Coronavirus Response Legislation - Phase I
Earlier this month, Congress enacted $8 billion to address the coronavirus. This legislation will help speed the development of vaccines, bolster access to testing and treatments, and expand access to telemedicine services.
Gov. Kevin Stitt has declared a state of emergency and the Oklahoma State Board of Education has closed all public schools indefinitely. Oklahoma has 180,610 confirmed cases of COVID-19. Please check the Oklahoma State Department of Health's coronavirus homepage for more information about Oklahoma's response.
Several school districts and local organizations across Oklahoma are providing free meals for children or other special offers during the current school closures. Click here to view a non-exhaustive list of resources for free or discounted kids meals.
Here are a few local resources to help you stay informed:
Here are few additional resources and tips:
- The CDC’s Coronavirus page
- Facts About the Coronavirus
- Coronavirus: What You Need To Know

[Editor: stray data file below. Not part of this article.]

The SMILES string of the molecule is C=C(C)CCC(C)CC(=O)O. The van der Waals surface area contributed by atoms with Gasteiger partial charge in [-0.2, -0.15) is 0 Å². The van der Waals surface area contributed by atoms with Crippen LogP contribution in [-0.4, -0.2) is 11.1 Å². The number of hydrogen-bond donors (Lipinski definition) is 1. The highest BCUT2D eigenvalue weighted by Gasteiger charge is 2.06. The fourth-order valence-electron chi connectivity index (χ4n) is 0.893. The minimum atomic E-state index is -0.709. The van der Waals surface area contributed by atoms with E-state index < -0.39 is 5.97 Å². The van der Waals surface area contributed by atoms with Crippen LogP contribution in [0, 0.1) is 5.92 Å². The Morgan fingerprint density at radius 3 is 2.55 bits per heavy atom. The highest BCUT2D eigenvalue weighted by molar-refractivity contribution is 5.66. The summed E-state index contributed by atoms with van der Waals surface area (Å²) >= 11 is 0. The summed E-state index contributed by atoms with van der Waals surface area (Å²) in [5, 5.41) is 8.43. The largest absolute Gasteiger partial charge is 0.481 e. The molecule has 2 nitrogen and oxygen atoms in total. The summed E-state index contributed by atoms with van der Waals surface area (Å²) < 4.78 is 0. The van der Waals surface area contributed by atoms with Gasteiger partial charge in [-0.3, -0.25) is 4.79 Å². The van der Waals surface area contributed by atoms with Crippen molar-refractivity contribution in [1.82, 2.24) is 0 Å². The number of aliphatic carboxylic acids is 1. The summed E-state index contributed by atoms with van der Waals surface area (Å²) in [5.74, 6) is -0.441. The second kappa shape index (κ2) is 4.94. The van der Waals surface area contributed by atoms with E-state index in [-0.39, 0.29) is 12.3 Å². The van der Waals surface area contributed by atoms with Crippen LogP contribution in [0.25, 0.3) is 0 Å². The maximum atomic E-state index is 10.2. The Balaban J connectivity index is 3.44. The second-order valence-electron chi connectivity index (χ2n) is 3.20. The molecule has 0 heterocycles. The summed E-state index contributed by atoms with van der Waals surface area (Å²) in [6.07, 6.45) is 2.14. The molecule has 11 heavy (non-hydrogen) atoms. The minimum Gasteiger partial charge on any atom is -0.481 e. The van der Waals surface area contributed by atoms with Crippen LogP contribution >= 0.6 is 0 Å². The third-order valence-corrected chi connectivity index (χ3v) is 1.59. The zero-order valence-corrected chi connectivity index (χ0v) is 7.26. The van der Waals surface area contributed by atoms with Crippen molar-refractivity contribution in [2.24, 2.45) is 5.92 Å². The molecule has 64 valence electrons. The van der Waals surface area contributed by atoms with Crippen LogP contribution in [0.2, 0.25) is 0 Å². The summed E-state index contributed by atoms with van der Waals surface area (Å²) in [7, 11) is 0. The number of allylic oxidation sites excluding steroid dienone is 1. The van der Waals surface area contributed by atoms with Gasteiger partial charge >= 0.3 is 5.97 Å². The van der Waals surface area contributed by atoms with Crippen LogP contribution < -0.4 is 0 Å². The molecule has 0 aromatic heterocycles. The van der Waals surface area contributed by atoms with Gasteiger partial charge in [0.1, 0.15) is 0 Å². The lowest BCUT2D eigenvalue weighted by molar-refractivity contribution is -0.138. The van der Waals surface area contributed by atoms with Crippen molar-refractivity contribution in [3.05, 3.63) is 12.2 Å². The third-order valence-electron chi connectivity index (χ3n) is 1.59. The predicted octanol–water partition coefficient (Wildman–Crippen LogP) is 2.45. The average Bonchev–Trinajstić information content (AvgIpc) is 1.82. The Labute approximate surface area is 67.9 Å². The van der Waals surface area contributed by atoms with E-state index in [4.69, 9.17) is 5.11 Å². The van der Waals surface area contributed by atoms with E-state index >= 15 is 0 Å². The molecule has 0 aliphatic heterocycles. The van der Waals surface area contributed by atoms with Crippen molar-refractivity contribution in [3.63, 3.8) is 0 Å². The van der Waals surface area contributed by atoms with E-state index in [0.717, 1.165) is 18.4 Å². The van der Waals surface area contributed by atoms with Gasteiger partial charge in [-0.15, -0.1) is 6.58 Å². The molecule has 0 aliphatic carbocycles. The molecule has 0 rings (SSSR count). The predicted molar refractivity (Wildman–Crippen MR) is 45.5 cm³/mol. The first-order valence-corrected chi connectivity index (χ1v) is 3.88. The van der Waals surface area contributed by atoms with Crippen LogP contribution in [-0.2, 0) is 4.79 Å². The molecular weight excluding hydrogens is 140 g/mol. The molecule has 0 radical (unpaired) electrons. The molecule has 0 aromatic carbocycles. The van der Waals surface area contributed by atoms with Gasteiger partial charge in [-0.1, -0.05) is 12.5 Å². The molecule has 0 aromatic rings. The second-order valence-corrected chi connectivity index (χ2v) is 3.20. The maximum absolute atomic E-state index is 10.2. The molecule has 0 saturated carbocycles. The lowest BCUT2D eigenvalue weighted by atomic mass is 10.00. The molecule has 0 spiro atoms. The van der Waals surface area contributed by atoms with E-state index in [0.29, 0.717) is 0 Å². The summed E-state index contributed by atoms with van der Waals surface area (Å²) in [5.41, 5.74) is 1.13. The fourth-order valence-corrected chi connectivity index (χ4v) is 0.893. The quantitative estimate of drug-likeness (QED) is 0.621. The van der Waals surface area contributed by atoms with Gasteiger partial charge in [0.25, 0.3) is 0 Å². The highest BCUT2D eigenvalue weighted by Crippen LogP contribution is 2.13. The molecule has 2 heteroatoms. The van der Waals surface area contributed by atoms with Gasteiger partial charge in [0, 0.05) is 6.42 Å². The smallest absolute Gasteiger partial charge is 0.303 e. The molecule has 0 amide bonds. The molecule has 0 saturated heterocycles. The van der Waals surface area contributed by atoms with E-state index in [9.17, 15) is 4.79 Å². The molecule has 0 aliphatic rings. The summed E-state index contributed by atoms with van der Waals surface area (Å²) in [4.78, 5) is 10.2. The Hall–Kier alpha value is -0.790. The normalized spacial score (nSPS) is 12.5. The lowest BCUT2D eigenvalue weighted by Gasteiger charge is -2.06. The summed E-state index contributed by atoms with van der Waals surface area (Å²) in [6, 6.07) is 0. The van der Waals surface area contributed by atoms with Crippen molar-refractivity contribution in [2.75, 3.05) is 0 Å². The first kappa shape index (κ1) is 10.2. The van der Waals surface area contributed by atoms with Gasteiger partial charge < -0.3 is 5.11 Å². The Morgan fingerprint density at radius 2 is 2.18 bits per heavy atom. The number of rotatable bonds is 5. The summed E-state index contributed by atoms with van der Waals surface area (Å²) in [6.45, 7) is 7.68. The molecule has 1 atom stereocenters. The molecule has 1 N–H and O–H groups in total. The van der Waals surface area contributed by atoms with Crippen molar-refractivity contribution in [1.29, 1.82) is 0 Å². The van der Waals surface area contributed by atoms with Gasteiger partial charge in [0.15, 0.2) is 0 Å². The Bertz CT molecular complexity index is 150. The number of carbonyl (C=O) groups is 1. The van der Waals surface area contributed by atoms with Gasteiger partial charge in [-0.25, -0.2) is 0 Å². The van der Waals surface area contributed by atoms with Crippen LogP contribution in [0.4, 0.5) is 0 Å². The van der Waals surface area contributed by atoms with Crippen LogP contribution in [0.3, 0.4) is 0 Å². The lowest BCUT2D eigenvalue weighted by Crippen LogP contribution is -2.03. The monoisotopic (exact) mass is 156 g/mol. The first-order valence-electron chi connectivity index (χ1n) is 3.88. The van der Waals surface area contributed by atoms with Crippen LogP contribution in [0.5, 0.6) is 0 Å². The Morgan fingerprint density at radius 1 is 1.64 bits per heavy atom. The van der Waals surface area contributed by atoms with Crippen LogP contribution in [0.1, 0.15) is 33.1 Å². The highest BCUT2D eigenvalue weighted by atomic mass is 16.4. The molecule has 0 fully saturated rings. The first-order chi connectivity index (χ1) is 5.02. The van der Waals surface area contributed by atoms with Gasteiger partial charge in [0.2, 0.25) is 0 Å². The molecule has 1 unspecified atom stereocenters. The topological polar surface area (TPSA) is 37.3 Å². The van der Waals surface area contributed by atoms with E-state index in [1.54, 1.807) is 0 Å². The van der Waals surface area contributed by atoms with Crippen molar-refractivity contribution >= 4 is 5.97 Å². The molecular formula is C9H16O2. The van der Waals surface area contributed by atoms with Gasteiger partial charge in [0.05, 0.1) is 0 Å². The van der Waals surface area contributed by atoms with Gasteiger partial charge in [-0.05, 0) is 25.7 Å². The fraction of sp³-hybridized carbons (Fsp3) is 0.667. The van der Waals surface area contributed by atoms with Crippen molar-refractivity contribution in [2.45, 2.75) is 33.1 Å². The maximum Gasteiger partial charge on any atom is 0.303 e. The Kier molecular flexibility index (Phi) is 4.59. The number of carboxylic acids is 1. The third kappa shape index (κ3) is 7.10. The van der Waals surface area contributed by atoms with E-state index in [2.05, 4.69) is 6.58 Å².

- The Oklahoma State Department of Health Homepage
- Should You Get Tested?
For Our Communities:
- Guides for childcare programs and K-12 administrators.
- Information for parents and guardians about talking with children about Coronavirus.
- CDC’s guide to creating a household plan.
- Here are the updated numbers from the Oklahoma State Department of Health.
For Our Veterans:
- The U.S. Department of Veterans Affairs COVID-19 Webpage
- Learn more about VA Telehealth & how they can help.
To protect you and your family, the Centers for Disease Control recommends the following:
- Avoid social gatherings in groups of more than 10 people.
- Avoid discretionary travel, shopping trips, and social visits.
- Do not visit nursing homes or retirement or long-term care facilities unless to provide critical assistanc.
- Avoid close contact with people who are sick.